Unfortunately, Walthers no longer distributes or sells Athearn. Athearn is now owned by Horizon Hobbies, a distributor. Since HH bought out Athearn (and Model Diecasting/Roundhouse), a large part of former Athearn product is no longer available. Check the Athearn website.
Reply to
Wolf Kirchmeir
Jay1028 skriver:
Like this:
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Klaus
Reply to
Klaus D. Mikkelsen
Hi Wolf, Jay,
the question is definitely about HO, not N scale, so Kadee is the one Jay would want.
Wipers are best avoided if possible, as they can add a lot of drag to a model. With a metal wheel (the other one insulated) and axle and sprung metal bogie/track frames, electrical contact is automatic without relying on connections of minimally moving contact parts which can oxidise and become nonconductive.
If you must have wipers then the best material is phosphor-bronze, either circa .020" shim or wire.
Regards, Greg.P.
Reply to
Greg Procter
Wolf Kirchmeir wrote in news:4850084c$0$31982$ snipped-for-privacy@news.newshosting.com:
Those might have been for Athearn cars, not by Athearn. I got the numbers out of the 2008 reference book, so they should be accurate.
Puckdropper
Reply to
Puckdropper
[...]
Sorry about the irrelevant post.
Reply to
Wolf Kirchmeir
Went to the Kaydee site and looked at the metal trucks. Can't tell if the axels are metal with an insulating bushing on one wheel as mentioned in a previous post or are they plastic axels. Anyone know the Kaydee 550 thru 554 series. I like the idea of soldering a wire to each truck to get power from the oposing rails. If the trucks are cast, how do you solder to them? Anyone used the Kadee metal trucks in the link below? I can handle the electric/electronic parts, I just need to get some elctricity inside the car. I like the marker lite suggestion. I have seen someone do that on a web page somewhere with a bulb inside the caboose and LEDs inside the marker lights.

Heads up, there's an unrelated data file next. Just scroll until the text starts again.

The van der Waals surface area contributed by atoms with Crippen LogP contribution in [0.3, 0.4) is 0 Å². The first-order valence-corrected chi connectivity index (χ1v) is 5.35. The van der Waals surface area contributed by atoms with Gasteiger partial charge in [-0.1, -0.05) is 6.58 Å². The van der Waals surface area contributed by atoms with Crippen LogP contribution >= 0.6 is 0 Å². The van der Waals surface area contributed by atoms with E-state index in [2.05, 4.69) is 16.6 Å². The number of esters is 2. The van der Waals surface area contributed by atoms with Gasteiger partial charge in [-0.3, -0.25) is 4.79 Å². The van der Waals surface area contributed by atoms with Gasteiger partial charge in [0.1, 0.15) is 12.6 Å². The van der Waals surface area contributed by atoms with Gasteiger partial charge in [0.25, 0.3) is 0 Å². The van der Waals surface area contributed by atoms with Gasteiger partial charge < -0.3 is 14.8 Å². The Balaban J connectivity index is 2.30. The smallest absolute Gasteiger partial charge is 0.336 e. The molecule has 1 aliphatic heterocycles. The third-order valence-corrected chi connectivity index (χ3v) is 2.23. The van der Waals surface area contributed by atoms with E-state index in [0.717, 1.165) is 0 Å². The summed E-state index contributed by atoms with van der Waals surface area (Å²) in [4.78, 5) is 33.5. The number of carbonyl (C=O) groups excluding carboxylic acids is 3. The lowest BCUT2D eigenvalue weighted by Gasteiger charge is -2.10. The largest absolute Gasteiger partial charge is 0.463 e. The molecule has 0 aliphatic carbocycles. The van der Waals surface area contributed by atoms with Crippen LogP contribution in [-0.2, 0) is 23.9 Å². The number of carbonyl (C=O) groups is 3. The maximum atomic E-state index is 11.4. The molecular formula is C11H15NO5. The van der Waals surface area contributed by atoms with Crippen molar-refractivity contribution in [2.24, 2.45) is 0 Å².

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Jay
Reply to
Jay1028
As I am not familiar with metal wheels at all, here are some I have found. My question is: are the axels metal so I can pick up track power? I can't tell from any of the photos. Looks like plastic axels to me.
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Jay
Reply to
Jay1028
Proto wheelsets are metal with a delrin axle. You can use separate wipers on both wheels and there will be no short circuit KD wheelsets and trucks are similar.
Reply to
Frank A. Rosenbaum
Avoid wipers if you can and look for a metal axle with one wheel isolated.
Regards, Greg.P.
Reply to
Greg Procter
Kadee wheels have plastic axles.
The trucks are Zamac, which is difficult to solder (I'd say impossible for all but the extreme expert.) You can use small machine screws (0-80 or 1-72 size works) to fasten a pickup to the truck bolster, and use the same screw for the wire into the interior of the car. I've done this, and I wasn't satisfied. YMMV. NB that Zamac is not especially easy to drill either, you need a new, sharp drill. When cutting the thread, go slowly, and back out frequently.
HTH
[...]
Reply to
Wolf Kirchmeir
Err, Wolf, you are forgetting that the plastic axles mean that the 'truck frame' isn't connected to either rail. Now you still can make 'wipers' for the back of the desired wheels, but that's another problem.
Chuck D.
Reply to
Charles Davis
Err, Chuck, I referred to a pickup - that means wheel wipers in my language. ;-)
Reply to
Wolf Kirchmeir